India needs new towns, lots of them

India faces challenges in terms of affordable urban housing. (File Photo: AP)
India faces challenges in terms of affordable urban housing. (File Photo: AP)


  • Policymaking would need to focus on transforming landowners into stakeholders in the urbanization process, likely through public-private partnerships.

A report by Knight Frank and National Real Estate Development Council has forecast that India's GDP could grow to a size of $33 trillion to $40 trillion by 2047, with the real estate sector estimated to contribute over 15%, amounting to $5.8 trillion. The report has also projected a need for 230 million residential units by that year.

One might or might not accept these precise figures. For example, even to reach $33 trillion, at the lower end of the projected range, the Indian economy would have to grow at a compound annual growth rate of 9.5% for 25 years. While this is not entirely outside the realm of the possible, it does not quite fall within the realm of the probable, either. However, there is no disputing the reality of sustained fast growth for decades, causing and caused by urbanization to accommodate workers who move from village to town, to take up jobs in the fast-growing sectors of organized services and industry.

If half of India were to be urban by 2047, the country's urban population would be close to 800 million. This would mean adding roughly 323 million people to the current urban population of about 497 million, assuming an urbanization level of 35% and a total population of 1.42 billion. Given this projection, India would require an additional urban space of more than 15,000 sq km to accommodate such growth, rivaling the United States in terms of population density.

In the existing towns of the country, the price of every additional lot of dwelling tends to be higher than that of the previous lot, for the simple reason that it is a struggle to find fresh space on which to build. Very expensive housing tends to discourage fresh investment in productive enterprises in the area. In San Francisco, whose permitting policies prevent very many additions to the existing stock of housing, rents are sky-high, pushing up wages without really raising living standards of those who receive the wages, who merely pass a high proportion of their wages to their landlords. This makes it difficult for anything but the highest productivity industries to survive in the city.

India is a developing economy, and does not need to make housing costs a constraint on growth of business.

This means that India needs a coherent plan, jointly developed by states and the Centre, to identify zones for urbanization, and build air, road and rail connectivity amongst these new towns and between them and existing highways and expressways.

These new towns must be well planned, to minimize energy consumption, prevent the development of heat islands — a vital concern in the emerging times of extreme weather events, thanks to climate change — efficient drainage, water treatment and recycling, planned waste disposal that digests biowaste into gas for use, decomposes biodegradable plastics and recycles everything recyclable.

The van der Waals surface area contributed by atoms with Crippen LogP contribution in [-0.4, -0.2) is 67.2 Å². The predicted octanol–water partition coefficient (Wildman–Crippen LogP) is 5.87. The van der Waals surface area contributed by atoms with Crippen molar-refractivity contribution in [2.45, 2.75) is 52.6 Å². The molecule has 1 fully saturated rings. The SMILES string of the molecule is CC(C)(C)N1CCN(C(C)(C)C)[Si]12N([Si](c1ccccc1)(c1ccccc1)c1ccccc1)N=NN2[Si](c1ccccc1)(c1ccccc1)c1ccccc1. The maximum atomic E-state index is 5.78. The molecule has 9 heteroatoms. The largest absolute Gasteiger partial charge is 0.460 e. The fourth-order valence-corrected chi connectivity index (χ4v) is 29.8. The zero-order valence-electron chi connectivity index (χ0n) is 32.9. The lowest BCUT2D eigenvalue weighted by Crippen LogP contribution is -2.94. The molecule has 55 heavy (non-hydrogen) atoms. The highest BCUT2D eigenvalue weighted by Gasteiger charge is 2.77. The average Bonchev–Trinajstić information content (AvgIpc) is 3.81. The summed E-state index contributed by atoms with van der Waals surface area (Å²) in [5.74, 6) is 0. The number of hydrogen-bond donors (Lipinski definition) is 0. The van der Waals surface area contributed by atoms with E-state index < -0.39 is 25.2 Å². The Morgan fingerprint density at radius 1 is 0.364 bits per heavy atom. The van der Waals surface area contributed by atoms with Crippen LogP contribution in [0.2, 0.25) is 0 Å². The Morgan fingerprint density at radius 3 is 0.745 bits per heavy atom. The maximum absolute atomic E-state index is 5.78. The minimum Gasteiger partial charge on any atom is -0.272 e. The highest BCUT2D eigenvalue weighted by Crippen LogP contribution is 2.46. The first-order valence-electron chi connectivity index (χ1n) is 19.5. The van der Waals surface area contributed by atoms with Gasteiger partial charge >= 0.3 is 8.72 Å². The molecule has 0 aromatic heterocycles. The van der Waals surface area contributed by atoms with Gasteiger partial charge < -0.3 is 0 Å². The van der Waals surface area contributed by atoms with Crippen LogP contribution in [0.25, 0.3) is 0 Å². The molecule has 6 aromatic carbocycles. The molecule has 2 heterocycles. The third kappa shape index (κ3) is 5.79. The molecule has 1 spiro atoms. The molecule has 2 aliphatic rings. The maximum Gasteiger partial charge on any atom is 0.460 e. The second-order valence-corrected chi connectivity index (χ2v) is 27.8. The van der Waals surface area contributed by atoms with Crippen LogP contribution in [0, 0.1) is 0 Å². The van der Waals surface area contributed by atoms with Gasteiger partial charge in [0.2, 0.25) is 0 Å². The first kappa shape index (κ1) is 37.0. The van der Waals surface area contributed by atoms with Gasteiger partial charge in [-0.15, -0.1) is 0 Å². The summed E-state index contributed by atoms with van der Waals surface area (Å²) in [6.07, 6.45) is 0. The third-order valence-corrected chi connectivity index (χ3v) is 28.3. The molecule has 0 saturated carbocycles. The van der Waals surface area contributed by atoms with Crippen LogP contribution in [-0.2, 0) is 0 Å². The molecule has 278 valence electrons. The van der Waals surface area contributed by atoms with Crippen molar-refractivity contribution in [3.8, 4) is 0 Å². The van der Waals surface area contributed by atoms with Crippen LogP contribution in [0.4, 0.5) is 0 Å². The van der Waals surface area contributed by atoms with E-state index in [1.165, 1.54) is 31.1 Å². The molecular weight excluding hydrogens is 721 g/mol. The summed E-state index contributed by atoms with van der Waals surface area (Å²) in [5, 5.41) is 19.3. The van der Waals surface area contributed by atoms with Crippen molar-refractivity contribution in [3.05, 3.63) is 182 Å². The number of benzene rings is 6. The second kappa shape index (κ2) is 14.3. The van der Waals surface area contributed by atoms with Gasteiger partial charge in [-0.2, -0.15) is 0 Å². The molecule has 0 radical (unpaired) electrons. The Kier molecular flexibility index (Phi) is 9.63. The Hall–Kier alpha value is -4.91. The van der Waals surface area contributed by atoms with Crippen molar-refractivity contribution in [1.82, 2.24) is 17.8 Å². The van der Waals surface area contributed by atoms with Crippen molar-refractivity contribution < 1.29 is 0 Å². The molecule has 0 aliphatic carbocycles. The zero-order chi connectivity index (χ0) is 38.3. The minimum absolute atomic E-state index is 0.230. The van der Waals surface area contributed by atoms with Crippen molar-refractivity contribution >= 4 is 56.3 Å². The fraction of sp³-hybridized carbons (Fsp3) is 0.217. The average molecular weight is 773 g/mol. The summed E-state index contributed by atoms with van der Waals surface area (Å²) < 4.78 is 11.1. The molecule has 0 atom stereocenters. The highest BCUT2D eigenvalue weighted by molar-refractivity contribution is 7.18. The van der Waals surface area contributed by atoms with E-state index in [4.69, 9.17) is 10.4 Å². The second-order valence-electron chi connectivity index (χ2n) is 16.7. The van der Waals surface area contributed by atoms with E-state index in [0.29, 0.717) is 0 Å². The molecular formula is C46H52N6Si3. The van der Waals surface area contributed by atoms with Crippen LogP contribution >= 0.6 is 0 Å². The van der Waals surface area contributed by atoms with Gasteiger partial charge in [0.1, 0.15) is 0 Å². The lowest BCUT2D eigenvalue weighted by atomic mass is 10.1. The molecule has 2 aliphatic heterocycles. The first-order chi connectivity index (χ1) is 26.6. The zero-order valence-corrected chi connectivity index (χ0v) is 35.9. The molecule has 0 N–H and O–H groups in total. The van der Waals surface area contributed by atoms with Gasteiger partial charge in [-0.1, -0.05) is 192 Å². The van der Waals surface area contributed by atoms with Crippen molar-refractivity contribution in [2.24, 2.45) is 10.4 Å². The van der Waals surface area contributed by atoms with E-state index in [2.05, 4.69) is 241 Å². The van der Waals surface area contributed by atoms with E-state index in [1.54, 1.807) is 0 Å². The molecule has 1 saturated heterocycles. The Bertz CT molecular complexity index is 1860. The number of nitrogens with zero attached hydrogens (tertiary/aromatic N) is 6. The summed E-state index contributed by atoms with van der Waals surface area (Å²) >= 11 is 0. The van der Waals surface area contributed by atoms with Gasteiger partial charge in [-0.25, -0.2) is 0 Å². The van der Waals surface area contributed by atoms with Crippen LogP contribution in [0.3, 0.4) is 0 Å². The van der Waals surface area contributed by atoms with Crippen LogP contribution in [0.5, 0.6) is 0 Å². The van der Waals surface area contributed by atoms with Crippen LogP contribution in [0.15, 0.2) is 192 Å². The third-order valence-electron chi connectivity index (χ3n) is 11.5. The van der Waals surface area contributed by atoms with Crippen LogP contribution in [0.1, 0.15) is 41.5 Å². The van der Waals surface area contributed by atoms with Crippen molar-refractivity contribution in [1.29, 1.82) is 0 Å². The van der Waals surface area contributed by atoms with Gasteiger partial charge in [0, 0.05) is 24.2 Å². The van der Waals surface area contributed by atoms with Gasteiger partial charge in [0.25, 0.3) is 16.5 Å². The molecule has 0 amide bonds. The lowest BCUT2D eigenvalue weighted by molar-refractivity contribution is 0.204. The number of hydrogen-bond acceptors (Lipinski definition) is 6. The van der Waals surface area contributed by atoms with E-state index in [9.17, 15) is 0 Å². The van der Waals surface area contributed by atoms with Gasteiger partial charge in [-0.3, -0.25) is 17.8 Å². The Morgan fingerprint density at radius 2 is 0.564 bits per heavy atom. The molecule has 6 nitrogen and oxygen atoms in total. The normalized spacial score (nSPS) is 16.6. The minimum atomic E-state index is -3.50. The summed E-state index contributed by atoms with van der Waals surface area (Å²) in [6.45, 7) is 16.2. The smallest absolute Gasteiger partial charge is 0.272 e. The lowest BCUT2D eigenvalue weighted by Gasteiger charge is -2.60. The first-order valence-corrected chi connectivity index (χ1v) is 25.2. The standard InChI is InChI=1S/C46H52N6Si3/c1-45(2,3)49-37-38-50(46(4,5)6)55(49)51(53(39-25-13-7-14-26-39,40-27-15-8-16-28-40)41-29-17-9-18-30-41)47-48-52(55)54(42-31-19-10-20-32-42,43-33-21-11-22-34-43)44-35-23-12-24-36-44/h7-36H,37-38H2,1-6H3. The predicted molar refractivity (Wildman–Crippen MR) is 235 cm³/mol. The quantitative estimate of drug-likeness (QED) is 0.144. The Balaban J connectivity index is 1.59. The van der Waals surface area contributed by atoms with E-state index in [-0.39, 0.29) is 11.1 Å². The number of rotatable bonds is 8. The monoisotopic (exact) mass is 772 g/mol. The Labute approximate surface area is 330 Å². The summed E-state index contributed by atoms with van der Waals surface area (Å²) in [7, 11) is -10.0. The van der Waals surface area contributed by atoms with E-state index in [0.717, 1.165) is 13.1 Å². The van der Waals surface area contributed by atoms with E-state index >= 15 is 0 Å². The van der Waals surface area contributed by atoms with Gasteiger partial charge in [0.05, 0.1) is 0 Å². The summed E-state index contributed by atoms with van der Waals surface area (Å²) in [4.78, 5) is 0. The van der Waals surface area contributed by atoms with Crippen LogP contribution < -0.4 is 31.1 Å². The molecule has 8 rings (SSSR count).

Cities that conserve energy tend to be compact and vertical, to minimize commutes. But they would have enough open spaces for the residents to play, jog, stroll, walk their dogs, hold public meetings and house adequate greenery to serve as the city’s lungs. Such cities would also tend to have mixed land use, instead of segregating residential and commercial parts, while regulating commercial operations to protect the space and privacy of the residential units of the cities.

The cities would be designed for public transport using multiple modes, most of them electrically powered. Weather permitting, the roads should encourage mobility on foot, for the sake of the residents’ fitness and energy conservation.

Common facilities such as schools, hospitals, commercial hubs, entertainment areas, and places of worship for different faiths would need to be factored into the planning process. If the city has tourist attractions or large businesses, a plentiful supply of transit accommodation would need to be provided for.

Sewer lines, underground tunnels that house power lines, optical fiber cables, and other such pipes and allow people to enter them and service the assorted pipes that pass through them without suffocation or injury — these must be planned and provided for, instead of being retrofitted in a haphazard fashion.

The key to well-run towns is to keep population within planned limits. This is possible only if there is a large enough supply of new towns that are well-connected to existing towns. This is the importance of identifying zones for urbanization along existing or proposed rail track, highways and expressways.

Policies to release land for urbanization, with the cooperation, rather than hostility, of those who own or make a living out of the land on which a new town would come up, constitute another challenge. The trick is to make land-losers stakeholders in the future prosperity that would be ushered in via urbanization. Devising appropriate public-private partnerships is vital as well.

These are the pre-requisites that must be put in place before real estate developers and their financiers can get a bite of the large urbanization pie future India definitely holds out.

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